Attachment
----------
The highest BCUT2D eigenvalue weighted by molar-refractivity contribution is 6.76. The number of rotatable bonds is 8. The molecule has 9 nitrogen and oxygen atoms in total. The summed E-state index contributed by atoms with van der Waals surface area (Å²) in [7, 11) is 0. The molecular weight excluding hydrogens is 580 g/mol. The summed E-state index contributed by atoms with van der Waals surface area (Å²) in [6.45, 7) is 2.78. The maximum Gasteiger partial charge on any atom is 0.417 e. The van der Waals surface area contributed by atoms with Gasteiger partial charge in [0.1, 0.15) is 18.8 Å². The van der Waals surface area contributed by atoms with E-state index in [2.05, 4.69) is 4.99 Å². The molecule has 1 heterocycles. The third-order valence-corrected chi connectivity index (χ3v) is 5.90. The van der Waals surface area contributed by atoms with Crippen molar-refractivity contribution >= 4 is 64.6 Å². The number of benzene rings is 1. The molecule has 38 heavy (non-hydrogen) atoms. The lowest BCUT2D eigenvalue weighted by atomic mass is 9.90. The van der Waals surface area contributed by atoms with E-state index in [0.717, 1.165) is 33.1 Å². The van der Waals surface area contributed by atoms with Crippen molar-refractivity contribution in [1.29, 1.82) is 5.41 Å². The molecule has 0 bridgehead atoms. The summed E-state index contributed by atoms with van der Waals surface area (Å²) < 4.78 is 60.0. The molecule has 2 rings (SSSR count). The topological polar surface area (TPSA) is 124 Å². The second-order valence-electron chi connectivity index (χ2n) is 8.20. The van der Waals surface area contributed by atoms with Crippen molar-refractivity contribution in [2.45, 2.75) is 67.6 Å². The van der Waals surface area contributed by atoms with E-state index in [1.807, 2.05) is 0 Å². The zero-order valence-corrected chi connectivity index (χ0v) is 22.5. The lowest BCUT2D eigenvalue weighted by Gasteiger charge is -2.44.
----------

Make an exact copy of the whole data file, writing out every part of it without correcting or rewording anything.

The highest BCUT2D eigenvalue weighted by molar-refractivity contribution is 6.76. The number of rotatable bonds is 8. The molecule has 9 nitrogen and oxygen atoms in total. The summed E-state index contributed by atoms with van der Waals surface area (Å²) in [7, 11) is 0. The molecular weight excluding hydrogens is 580 g/mol. The summed E-state index contributed by atoms with van der Waals surface area (Å²) in [6.45, 7) is 2.78. The maximum Gasteiger partial charge on any atom is 0.417 e. The van der Waals surface area contributed by atoms with Gasteiger partial charge in [0.1, 0.15) is 18.8 Å². The van der Waals surface area contributed by atoms with E-state index in [2.05, 4.69) is 4.99 Å². The molecule has 1 heterocycles. The third-order valence-corrected chi connectivity index (χ3v) is 5.90. The van der Waals surface area contributed by atoms with Crippen molar-refractivity contribution >= 4 is 64.6 Å². The number of benzene rings is 1. The molecule has 38 heavy (non-hydrogen) atoms. The lowest BCUT2D eigenvalue weighted by atomic mass is 9.90. The van der Waals surface area contributed by atoms with E-state index in [0.717, 1.165) is 33.1 Å². The van der Waals surface area contributed by atoms with Crippen molar-refractivity contribution in [1.29, 1.82) is 5.41 Å². The molecule has 0 bridgehead atoms. The summed E-state index contributed by atoms with van der Waals surface area (Å²) < 4.78 is 60.0. The molecule has 2 rings (SSSR count). The topological polar surface area (TPSA) is 124 Å². The second-order valence-electron chi connectivity index (χ2n) is 8.20. The van der Waals surface area contributed by atoms with Crippen molar-refractivity contribution in [2.45, 2.75) is 67.6 Å². The van der Waals surface area contributed by atoms with E-state index in [1.807, 2.05) is 0 Å². The zero-order valence-corrected chi connectivity index (χ0v) is 22.5. The lowest BCUT2D eigenvalue weighted by Gasteiger charge is -2.44.